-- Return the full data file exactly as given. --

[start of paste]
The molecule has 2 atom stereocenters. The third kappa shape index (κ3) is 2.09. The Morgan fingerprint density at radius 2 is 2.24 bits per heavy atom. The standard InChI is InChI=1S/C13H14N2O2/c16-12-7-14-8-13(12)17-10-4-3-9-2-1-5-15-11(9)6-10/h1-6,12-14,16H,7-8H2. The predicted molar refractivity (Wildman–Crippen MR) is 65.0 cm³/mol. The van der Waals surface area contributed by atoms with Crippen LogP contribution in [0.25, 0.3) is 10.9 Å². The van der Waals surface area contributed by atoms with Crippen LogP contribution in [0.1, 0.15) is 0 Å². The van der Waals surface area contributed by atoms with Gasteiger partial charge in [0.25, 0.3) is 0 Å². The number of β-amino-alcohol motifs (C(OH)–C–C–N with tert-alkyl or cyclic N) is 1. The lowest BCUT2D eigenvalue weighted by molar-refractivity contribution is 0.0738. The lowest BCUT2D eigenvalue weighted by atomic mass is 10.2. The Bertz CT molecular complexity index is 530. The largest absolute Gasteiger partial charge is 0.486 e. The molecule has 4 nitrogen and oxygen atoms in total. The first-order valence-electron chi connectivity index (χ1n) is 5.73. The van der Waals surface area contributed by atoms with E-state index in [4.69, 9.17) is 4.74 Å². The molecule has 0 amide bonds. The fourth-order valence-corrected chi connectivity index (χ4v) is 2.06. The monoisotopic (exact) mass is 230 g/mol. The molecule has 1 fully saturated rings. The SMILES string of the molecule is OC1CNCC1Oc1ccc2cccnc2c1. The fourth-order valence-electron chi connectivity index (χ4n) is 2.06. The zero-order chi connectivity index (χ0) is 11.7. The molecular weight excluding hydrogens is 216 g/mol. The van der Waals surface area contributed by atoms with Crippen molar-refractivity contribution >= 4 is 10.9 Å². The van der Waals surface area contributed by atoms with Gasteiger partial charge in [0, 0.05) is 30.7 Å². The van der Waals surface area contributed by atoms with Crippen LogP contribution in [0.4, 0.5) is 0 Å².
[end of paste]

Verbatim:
The molecule has 2 atom stereocenters. The third kappa shape index (κ3) is 2.09. The Morgan fingerprint density at radius 2 is 2.24 bits per heavy atom. The standard InChI is InChI=1S/C13H14N2O2/c16-12-7-14-8-13(12)17-10-4-3-9-2-1-5-15-11(9)6-10/h1-6,12-14,16H,7-8H2. The predicted molar refractivity (Wildman–Crippen MR) is 65.0 cm³/mol. The van der Waals surface area contributed by atoms with Crippen LogP contribution in [0.25, 0.3) is 10.9 Å². The van der Waals surface area contributed by atoms with Crippen LogP contribution in [0.1, 0.15) is 0 Å². The van der Waals surface area contributed by atoms with Gasteiger partial charge in [0.25, 0.3) is 0 Å². The number of β-amino-alcohol motifs (C(OH)–C–C–N with tert-alkyl or cyclic N) is 1. The lowest BCUT2D eigenvalue weighted by molar-refractivity contribution is 0.0738. The lowest BCUT2D eigenvalue weighted by atomic mass is 10.2. The Bertz CT molecular complexity index is 530. The largest absolute Gasteiger partial charge is 0.486 e. The molecule has 4 nitrogen and oxygen atoms in total. The first-order valence-electron chi connectivity index (χ1n) is 5.73. The van der Waals surface area contributed by atoms with E-state index in [4.69, 9.17) is 4.74 Å². The molecule has 0 amide bonds. The fourth-order valence-corrected chi connectivity index (χ4v) is 2.06. The monoisotopic (exact) mass is 230 g/mol. The molecule has 1 fully saturated rings. The SMILES string of the molecule is OC1CNCC1Oc1ccc2cccnc2c1. The fourth-order valence-electron chi connectivity index (χ4n) is 2.06. The zero-order chi connectivity index (χ0) is 11.7. The molecular weight excluding hydrogens is 216 g/mol. The van der Waals surface area contributed by atoms with Crippen molar-refractivity contribution >= 4 is 10.9 Å². The van der Waals surface area contributed by atoms with Gasteiger partial charge in [0, 0.05) is 30.7 Å². The van der Waals surface area contributed by atoms with Crippen LogP contribution in [0.4, 0.5) is 0 Å².